Balls took to the post-announcement airwaves, making his mark as shadow home secretary, characteristically quick to challenge his opposite number, Theresa May, over huge 20% cuts to the policing budget, predicting “massive cuts in police numbers” and a “very dangerous situation for public safety.”
Add the 20% cuts to policing and the massive 23% cuts at the ministry of justice and public order and the social ramifications of the CSR loom enormous. Not that you would know this from either the mainstream or social media discussion.

Ahead of the game, the police federation had already described the anticipated wide-scale cuts in police numbers as heralding “Christmas for criminals”. Labour’s Tony McNulty, a former home office minister, was also quick to conclude that “these cuts, to the crown prosecution service (CPS), courts and probation, will have a huge impact on policing”. (more…)

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Anthony Painter sees life’s winners making losers by the million

20/10/2010, 05:09:18 PM

Spending cuts at this rate are unnecessary. Everyone who isn’t a Machiavellian Osborne-ite or an ethically empty Liberal Democrat frontbencher knows that. These strutting macho men (and Teresa May and the other one in Defra) in their 40s are ripping apart the ties that bind and the life chances of millions. They gleefully gamble on growth because they always have been and always will be winners, no matter what the level of unemployment. At least now there is no doubt where these self-imagined Flashmans are coming from.

It’s one thing to take to hack away at the roots of the good society with cockiness and bravado. It’s another to dissemble, dodge, and mislead every step of the way. They know what they are doing. They are sure they are right- when are they anything but right?

So why not tell it straight? This spending review document takes spin into a new stratosphere. New Labour? Communications amateurs. These guys are something else.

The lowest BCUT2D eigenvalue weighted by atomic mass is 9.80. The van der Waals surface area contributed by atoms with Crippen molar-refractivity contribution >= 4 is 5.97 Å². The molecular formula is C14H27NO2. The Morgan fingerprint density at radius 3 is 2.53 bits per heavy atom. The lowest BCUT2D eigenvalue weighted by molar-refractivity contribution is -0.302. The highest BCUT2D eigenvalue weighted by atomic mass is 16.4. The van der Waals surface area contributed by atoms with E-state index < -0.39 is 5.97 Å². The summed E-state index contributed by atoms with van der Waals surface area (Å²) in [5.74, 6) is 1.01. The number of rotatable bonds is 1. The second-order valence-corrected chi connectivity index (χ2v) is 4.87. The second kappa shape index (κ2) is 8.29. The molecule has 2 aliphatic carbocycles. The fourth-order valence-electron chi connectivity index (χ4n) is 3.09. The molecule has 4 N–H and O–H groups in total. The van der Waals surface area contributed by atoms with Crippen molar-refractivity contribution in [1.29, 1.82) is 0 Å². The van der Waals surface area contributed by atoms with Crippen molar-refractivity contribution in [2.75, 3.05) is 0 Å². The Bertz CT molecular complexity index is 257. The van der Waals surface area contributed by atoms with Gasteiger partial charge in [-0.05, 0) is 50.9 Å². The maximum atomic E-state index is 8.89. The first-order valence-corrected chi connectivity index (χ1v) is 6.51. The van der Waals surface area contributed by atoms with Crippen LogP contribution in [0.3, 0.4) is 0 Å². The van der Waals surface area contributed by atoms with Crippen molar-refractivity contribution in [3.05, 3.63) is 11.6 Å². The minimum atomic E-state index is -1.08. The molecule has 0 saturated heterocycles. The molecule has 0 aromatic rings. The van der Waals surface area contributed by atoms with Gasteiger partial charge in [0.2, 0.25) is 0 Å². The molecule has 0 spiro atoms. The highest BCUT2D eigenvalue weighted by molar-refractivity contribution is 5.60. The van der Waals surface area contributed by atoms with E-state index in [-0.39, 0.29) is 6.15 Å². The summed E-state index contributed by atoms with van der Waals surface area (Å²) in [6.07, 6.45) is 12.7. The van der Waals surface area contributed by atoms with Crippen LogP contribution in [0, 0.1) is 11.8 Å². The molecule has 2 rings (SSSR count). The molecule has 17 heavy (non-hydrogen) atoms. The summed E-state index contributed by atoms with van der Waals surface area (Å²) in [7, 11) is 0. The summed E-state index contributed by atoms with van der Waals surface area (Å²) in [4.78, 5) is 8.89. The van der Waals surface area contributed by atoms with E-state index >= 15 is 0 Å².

You don’t have to delve very deep into the document before you discover all the tricks of presentation that the modern politician has at their disposal. By the second page of the executive summary we are told that the UK is to remain a world leader in science despite only maintaining the cash budget over the next four years. I’ll remove your leg but in cash terms you’ll still have two. Sure Start the same: maintained in cash terms. Perhaps Gideon would be willing to exchange his trust fund for its 1950 cash value? It’s the same after all.


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We must be honest so that we can be distinctive on the deficit, says Jonathan Todd

19/10/2010, 02:30:34 PM

SOCIAL and economic debates on tax and spend run through the messages George Osborne will project tomorrow: his actions are fair (the social debate), best for the economy (the economic debate), and necessary, which intersects both debates. Clarity, and Labour’s cause, is aided by disentangling these strands.

Deficit reduction strategies need not only beginnings (start this year, next or when?), endings (completed in this parliament or next?), and content (tax and cuts mix?), but, crucially, they must also say what this content means for tax and spend in each year of this parliament. Political debate has so far failed carefully to pick over budgetary consequences from year to year.

There are opportunities for Labour in this examination. The government plans that cuts will account for three-quarters of the deficit reduction by 2014. However, next year, half the fiscal consolidation comes from tax rises. That spending cuts are intended to take greater strain over the longer-run has obscured the fact that 2011 sees ominous tax rises: increases in VAT and national-insurance. (more…)

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The Tories aren’t winners, so don’t let them write our history, says Michael Dugher

18/10/2010, 09:00:45 AM

Nixon once said that the moment the public begin to complain about the message is the moment that some of the public have heard the message. At 1230 on Wednesday, George Osborne will get to his feet at the dispatch box to announce the outcomes of the comprehensive spending review.  Even if the precise measures contained in the review were only finalised late at night over recent days, his script was agreed months ago. With tedious repetition, Osborne will once again blame all of the country’s woes on the size of the deficit. He will say that Labour’s legacy, in terms of the public finances, was the product of reckless irresponsibility, “profligacy” and waste – and that the Tory-Lib Dem government is determined to “clean up the mess” Labour left behind. This, of course, is a complete untruth. But if Labour does not confront this argument, there is a danger that the message will not only be heard, but believed. (more…)